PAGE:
SEC Halts Offering Fraud
One of the staples of SEC Enforcement in recent years has been offering fraud cases. Many of those actions focus on retail investors who often lose their savings and retirement funds. Others target specific groups who also lose their savings because they trusted the wrong person. That is the predicate for the Commission’s most recent case in this area. SEC v. Mizrahi, Civil Action No. 1902284 (C.D. Cal. Unsealed April 1, 2019).
The action centers on an offering fraud targeting the Israeli-American community. Defendant Motty Mizrahi and his firm, MBIG Company, targeted members of that community, raising at least $3 million from 15 clients and perhaps more from as many as 50 persons.
The sales pitch was straight forward and simple: You cannot lose. Defendant Mizrahi was supposedly a 20 year trading veteran who had been highly successful. Over the years his proprietary options/hedged trading strategy always made money. He supposedly was a skilled investment adviser, a licensed broker and a certified public accountant.
The trading program offered to investors was designed to ally any concerns about investing, particularly in view of Mr. Mizrahi’s extensive experience. Using his own strategy clients were:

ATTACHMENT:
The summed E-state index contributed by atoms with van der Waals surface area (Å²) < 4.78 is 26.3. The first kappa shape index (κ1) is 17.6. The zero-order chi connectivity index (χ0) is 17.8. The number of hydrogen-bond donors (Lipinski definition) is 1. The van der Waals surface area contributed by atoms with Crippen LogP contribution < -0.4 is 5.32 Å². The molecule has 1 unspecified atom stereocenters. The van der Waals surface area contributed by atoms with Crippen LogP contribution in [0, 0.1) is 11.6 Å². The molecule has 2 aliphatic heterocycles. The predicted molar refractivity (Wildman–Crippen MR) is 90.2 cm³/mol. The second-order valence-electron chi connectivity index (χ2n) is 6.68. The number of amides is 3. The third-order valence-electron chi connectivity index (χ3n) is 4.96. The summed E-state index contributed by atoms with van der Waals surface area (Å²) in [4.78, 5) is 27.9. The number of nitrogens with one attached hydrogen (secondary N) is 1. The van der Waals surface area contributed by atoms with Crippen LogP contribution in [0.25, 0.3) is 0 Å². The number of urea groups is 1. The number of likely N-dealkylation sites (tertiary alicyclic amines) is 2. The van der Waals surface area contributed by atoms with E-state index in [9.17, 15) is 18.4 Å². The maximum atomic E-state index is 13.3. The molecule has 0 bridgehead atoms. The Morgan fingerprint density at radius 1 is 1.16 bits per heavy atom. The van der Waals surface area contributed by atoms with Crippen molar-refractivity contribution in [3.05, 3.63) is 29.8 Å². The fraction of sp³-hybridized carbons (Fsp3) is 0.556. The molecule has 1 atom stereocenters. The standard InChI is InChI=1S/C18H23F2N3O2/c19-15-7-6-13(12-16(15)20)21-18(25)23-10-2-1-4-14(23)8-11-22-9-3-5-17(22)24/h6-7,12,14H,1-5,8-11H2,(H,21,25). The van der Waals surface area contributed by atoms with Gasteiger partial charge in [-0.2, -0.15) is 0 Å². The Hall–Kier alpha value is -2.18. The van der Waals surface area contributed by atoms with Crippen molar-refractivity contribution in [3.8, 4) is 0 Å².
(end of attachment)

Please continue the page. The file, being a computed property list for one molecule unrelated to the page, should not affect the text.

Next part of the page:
Guaranteed returns: Investors could not lose. To the contrary they were “guaranteed” returns of 2-3% per month.
No losses: Clients would not have any losses.
Secure: All investments were secure.
Cash reserves: Only a fraction of investor money was ever invested. There were large cash reserves to back all client transactions.
Withdrawals: Clients could withdraw their funds at any time.
Fees: The fee for this guaranteed program was only 25% of the trading profits.
To take part in the program, clients need only wire their cash to the designated account for the program. Once there the funds would be invested, the profits would begin. Clients received statements depicting their investment and reflecting the profits.
In fact, there was no MBIG account, only Mr. Mizrahi’s personal trading account. In that account there was lots of trading, but no profits. The trading program, like Mr. Mizrahi’s claims about having 20 years of experience and being an adviser and a CPA – all false. The brokerage account showed huge loses and transfers of cash to Mr. Mizrahi’s personal banking account from which portions of the funds were dispersed to pay his personal expenses. The investor account statements were, like every other element of the program, false. In the end, what was not lost by Mr. Mizrahi through trading was simply misappropriated. The complaint alleges violations of Exchange Act Section 10(b) and Advisers Act Sections 206(1) and (2). The case is pending. The U.S. Attorney’s office for the Central District of California filed a parallel criminal action. See Lit. Rel. No. 24435 (April 1, 2019).